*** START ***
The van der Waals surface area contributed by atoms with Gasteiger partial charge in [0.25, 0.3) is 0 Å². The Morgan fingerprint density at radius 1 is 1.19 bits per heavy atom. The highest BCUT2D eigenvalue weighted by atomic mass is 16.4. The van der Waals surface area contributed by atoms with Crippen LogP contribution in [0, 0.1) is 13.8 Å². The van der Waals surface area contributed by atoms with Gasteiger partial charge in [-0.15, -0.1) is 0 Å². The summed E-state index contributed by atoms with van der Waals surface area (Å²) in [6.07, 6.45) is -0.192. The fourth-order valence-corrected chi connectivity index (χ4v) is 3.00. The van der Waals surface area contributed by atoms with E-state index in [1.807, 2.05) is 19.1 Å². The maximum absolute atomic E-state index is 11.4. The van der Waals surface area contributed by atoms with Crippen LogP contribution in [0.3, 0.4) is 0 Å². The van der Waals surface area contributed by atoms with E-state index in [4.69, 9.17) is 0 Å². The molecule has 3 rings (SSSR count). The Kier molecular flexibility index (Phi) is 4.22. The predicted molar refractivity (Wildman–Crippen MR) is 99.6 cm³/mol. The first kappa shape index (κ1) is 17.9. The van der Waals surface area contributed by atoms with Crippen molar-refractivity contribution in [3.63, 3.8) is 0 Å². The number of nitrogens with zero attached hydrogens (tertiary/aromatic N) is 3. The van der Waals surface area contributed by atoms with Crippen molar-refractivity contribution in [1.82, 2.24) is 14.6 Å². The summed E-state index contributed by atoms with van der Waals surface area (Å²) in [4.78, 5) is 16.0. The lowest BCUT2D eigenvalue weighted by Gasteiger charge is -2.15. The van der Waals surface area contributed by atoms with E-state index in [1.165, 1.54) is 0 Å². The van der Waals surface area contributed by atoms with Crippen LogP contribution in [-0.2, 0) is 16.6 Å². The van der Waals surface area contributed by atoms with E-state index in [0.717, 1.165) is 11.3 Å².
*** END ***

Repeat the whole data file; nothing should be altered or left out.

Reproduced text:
The van der Waals surface area contributed by atoms with Gasteiger partial charge in [0.25, 0.3) is 0 Å². The Morgan fingerprint density at radius 1 is 1.19 bits per heavy atom. The highest BCUT2D eigenvalue weighted by atomic mass is 16.4. The van der Waals surface area contributed by atoms with Crippen LogP contribution in [0, 0.1) is 13.8 Å². The van der Waals surface area contributed by atoms with Gasteiger partial charge in [-0.15, -0.1) is 0 Å². The summed E-state index contributed by atoms with van der Waals surface area (Å²) in [6.07, 6.45) is -0.192. The fourth-order valence-corrected chi connectivity index (χ4v) is 3.00. The van der Waals surface area contributed by atoms with E-state index in [1.807, 2.05) is 19.1 Å². The maximum absolute atomic E-state index is 11.4. The van der Waals surface area contributed by atoms with Crippen LogP contribution in [0.3, 0.4) is 0 Å². The van der Waals surface area contributed by atoms with E-state index in [4.69, 9.17) is 0 Å². The molecule has 3 rings (SSSR count). The Kier molecular flexibility index (Phi) is 4.22. The predicted molar refractivity (Wildman–Crippen MR) is 99.6 cm³/mol. The first kappa shape index (κ1) is 17.9. The van der Waals surface area contributed by atoms with Crippen molar-refractivity contribution in [3.63, 3.8) is 0 Å². The number of nitrogens with zero attached hydrogens (tertiary/aromatic N) is 3. The van der Waals surface area contributed by atoms with Crippen molar-refractivity contribution in [1.82, 2.24) is 14.6 Å². The summed E-state index contributed by atoms with van der Waals surface area (Å²) in [4.78, 5) is 16.0. The lowest BCUT2D eigenvalue weighted by Gasteiger charge is -2.15. The van der Waals surface area contributed by atoms with E-state index in [1.165, 1.54) is 0 Å². The van der Waals surface area contributed by atoms with Crippen LogP contribution in [-0.2, 0) is 16.6 Å². The van der Waals surface area contributed by atoms with E-state index in [0.717, 1.165) is 11.3 Å².